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Sound Bites: Outcry from Fire Island for a state of emergency

Kismet, N.Y. — Fire Island's westernmost community
Sabrina Garone
Kismet, N.Y. — Fire Island's westernmost community

Good morning. A powerful rainstorm crippled New England on Monday, severely impacting coastal areas. On Long Island, the storm washed away emergency vehicle routes and threatened a breach of Fire Island.

Henry Robin, president of the Fire Island Pines Property Owners' Association, is calling for New York and Suffolk County authorities to declare a state of emergency in order to address damages. The U.S. Army Corps of Engineers previously reconsidered whether to restore the Fire Island shoreline from previous storm damage last week, and Robin is requesting the federal agency expedite the restoration.

If left untouched, destruction on the barrier island may threaten local communities and those on the south shore of Long Island to further flooding and damage.

Here’s a bite-sized look at what else we are hearing:

Connecticut’s Public Utilities Regulatory Authority awarded $1.7 million to the electric vehicle charging company, AmpUp. The grant will be used to develop an EV charging station management platform to help prepare the state as more and more residents switch to electric cars. According to the EV Club of CT, the state is home to over 36,000 registered electric vehicles. The platform is expected to begin development in 2024.

Southampton is considering increasing the length of terms for trustees and the town supervisor. Last week, officials proposed extending term limits from eight years to 12. According to Town Attorney Kathleen Murray, this extension would align with other Long Island municipalities' term limits such as Brookhaven, Huntington, Islip and Riverhead. A public hearing to vote on the extension will be held later in 2024.

The Connecticut Airport Authority will partner with the Sky Harbour Group Corporation to build a $30 million multi-hanger campus at Bradley International Airport. Eight acres of unused land will be used for the site. Kevin Dillon, the authority’s executive director, said this development will generate regional jobs and make the airport more attractive to the corporate and private aviation market. Construction is expected to begin in 2025.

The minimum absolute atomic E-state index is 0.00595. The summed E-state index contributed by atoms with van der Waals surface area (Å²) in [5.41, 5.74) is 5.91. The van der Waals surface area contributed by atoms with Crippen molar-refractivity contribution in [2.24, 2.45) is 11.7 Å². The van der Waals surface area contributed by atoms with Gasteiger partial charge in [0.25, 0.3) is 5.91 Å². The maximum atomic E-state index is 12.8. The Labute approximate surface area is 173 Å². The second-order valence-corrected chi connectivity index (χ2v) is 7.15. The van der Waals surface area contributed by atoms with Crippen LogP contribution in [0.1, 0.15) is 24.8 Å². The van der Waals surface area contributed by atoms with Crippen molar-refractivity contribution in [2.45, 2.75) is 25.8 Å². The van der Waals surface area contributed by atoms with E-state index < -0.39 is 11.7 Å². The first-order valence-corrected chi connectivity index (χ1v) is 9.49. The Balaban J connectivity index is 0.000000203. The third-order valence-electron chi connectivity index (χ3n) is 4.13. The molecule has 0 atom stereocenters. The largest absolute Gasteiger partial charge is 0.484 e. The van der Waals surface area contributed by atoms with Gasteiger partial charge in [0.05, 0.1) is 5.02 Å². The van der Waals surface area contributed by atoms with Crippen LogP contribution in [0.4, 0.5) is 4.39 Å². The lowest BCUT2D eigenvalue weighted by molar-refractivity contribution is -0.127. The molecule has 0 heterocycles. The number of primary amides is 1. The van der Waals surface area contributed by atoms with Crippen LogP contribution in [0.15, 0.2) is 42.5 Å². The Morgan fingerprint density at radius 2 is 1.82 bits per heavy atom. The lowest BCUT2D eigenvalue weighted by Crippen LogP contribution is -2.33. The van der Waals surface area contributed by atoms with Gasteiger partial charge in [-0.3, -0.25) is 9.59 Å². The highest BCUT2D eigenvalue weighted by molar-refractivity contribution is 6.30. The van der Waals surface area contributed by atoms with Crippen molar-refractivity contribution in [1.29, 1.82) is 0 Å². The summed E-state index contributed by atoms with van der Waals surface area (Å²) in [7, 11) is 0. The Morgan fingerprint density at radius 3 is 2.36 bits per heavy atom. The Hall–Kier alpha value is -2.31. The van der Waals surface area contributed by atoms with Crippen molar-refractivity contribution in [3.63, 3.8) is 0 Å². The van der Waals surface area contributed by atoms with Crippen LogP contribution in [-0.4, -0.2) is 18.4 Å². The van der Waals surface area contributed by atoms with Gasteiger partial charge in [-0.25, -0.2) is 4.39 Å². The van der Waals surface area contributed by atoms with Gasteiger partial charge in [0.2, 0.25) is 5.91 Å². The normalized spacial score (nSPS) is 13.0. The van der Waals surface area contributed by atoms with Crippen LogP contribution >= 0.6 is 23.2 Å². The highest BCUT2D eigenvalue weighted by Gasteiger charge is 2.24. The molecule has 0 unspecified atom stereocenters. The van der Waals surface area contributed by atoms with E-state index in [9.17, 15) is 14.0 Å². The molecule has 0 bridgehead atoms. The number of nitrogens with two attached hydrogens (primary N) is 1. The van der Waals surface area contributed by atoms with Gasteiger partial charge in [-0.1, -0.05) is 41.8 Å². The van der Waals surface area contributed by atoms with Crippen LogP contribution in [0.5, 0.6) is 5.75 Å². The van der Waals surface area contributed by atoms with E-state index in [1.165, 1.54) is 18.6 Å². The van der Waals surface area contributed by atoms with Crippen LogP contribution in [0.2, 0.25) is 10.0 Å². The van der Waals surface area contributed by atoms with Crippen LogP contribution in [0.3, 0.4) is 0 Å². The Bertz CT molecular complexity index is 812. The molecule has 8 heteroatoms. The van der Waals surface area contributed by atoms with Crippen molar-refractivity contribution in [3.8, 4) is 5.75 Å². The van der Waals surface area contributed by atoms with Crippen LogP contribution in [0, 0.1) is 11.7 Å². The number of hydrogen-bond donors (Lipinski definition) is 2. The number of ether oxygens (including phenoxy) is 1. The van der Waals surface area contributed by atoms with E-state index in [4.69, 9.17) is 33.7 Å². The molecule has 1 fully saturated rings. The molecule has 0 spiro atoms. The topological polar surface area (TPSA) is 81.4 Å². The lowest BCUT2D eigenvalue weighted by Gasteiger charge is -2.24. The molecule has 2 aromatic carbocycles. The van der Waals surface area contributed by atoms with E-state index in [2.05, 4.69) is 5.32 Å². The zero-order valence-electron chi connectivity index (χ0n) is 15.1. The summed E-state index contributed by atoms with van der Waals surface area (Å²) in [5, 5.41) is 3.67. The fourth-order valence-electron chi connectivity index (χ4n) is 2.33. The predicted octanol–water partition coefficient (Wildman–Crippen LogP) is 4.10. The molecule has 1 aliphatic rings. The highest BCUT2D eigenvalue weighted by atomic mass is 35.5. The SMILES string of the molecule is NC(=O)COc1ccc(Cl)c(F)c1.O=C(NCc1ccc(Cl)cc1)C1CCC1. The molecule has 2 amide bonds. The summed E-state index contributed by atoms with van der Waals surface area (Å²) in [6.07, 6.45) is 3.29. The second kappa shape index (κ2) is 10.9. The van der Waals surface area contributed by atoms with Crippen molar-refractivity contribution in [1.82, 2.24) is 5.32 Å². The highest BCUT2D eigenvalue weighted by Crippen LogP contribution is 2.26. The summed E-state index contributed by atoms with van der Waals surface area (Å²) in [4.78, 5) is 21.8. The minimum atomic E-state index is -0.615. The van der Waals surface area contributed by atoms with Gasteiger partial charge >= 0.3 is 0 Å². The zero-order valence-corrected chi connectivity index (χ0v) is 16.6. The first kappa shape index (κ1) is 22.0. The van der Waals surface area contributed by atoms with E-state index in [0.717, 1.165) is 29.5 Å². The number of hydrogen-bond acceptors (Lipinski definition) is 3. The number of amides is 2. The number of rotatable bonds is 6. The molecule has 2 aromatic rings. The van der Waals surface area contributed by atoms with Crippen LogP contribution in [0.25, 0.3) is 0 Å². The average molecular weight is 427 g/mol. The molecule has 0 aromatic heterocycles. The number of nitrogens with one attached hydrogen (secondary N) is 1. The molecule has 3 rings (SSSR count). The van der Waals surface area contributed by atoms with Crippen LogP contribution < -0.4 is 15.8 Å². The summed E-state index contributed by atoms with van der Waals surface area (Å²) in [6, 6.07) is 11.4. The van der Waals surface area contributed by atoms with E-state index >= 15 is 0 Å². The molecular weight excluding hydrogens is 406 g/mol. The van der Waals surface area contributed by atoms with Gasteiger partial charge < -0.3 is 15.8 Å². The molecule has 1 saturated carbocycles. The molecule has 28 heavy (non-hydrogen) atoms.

Long Island lawmakers are proposing to expand the “Son of Sam” law following developments in the Gilgo Beach murder trial. The New York law prevents convicted persons from making over $10,000 from their crimes. State lawmakers proposed expanding the law to include ex-spouses and family members of criminals after the wife of alleged murderer Rex Heuermann received over $1 million from an NBC/Universal documentary.

An investigation into how Connecticut awarded contracts through the state’s school construction grant program is ongoing. Former head of the program Konstantinos Diamantis allegedly pressuredofficials to hire specific companies that he previously worked for. A federal grand jury has issued several subpoenas as recent as October to find phone records, emails and calendar entries of state employees in connection with Diamantis’ schemes.

Around half of Long Island students are proficient in English and Math courses. About 52% of students scored proficient on New York's latest English assessment while 58.4% scored proficient on the Math assessment. However, these results may not represent Long Island’s total student population due to students increasingly opting out of state assessments. Still, Long Island students scored better than the state average.

President Theodore Roosevelt was brought back to “life” on Long Island. Residents can learn from the 26th president of the United States via the new Theodore Roosevelt Augmented Reality app and scannable stones where he details his achievements and connection to Long Island. The app is available at the Theodore Roosevelt Sanctuary and Audubon Center, the Oyster Bay Railroad Museum, the Montauk Historical Society and Sayville's Meadow Croft estate.

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Eric Warner is a news fellow at WSHU.